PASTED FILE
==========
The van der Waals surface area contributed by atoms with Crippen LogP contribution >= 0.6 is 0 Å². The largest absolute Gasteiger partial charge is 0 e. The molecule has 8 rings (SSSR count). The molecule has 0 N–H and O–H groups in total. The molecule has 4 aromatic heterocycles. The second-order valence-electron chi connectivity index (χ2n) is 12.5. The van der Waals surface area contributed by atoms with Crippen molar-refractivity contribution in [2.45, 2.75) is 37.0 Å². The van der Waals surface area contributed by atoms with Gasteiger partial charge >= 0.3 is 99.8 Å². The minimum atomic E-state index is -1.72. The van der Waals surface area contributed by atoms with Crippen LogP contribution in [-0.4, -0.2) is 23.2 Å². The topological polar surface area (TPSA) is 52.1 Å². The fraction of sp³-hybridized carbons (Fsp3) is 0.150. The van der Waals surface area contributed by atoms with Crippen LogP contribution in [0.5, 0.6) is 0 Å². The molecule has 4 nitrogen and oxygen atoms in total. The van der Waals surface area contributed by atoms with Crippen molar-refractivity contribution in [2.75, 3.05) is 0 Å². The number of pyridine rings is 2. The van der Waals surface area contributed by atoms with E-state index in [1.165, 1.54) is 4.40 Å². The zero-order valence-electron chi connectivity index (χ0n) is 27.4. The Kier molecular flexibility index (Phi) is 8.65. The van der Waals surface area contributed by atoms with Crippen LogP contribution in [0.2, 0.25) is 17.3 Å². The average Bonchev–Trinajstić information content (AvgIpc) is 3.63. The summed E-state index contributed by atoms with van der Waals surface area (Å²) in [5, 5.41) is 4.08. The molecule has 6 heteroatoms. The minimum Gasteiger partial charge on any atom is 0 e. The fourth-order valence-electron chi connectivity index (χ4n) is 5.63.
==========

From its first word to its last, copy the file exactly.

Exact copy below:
The van der Waals surface area contributed by atoms with Crippen LogP contribution >= 0.6 is 0 Å². The largest absolute Gasteiger partial charge is 0 e. The molecule has 8 rings (SSSR count). The molecule has 0 N–H and O–H groups in total. The molecule has 4 aromatic heterocycles. The second-order valence-electron chi connectivity index (χ2n) is 12.5. The van der Waals surface area contributed by atoms with Crippen molar-refractivity contribution in [2.45, 2.75) is 37.0 Å². The van der Waals surface area contributed by atoms with Gasteiger partial charge >= 0.3 is 99.8 Å². The minimum atomic E-state index is -1.72. The van der Waals surface area contributed by atoms with Crippen LogP contribution in [-0.4, -0.2) is 23.2 Å². The topological polar surface area (TPSA) is 52.1 Å². The fraction of sp³-hybridized carbons (Fsp3) is 0.150. The van der Waals surface area contributed by atoms with Crippen LogP contribution in [0.5, 0.6) is 0 Å². The molecule has 4 nitrogen and oxygen atoms in total. The van der Waals surface area contributed by atoms with Crippen molar-refractivity contribution in [2.75, 3.05) is 0 Å². The number of pyridine rings is 2. The van der Waals surface area contributed by atoms with E-state index in [1.165, 1.54) is 4.40 Å². The zero-order valence-electron chi connectivity index (χ0n) is 27.4. The Kier molecular flexibility index (Phi) is 8.65. The van der Waals surface area contributed by atoms with Crippen LogP contribution in [0.2, 0.25) is 17.3 Å². The average Bonchev–Trinajstić information content (AvgIpc) is 3.63. The summed E-state index contributed by atoms with van der Waals surface area (Å²) in [5, 5.41) is 4.08. The molecule has 6 heteroatoms. The minimum Gasteiger partial charge on any atom is 0 e. The fourth-order valence-electron chi connectivity index (χ4n) is 5.63.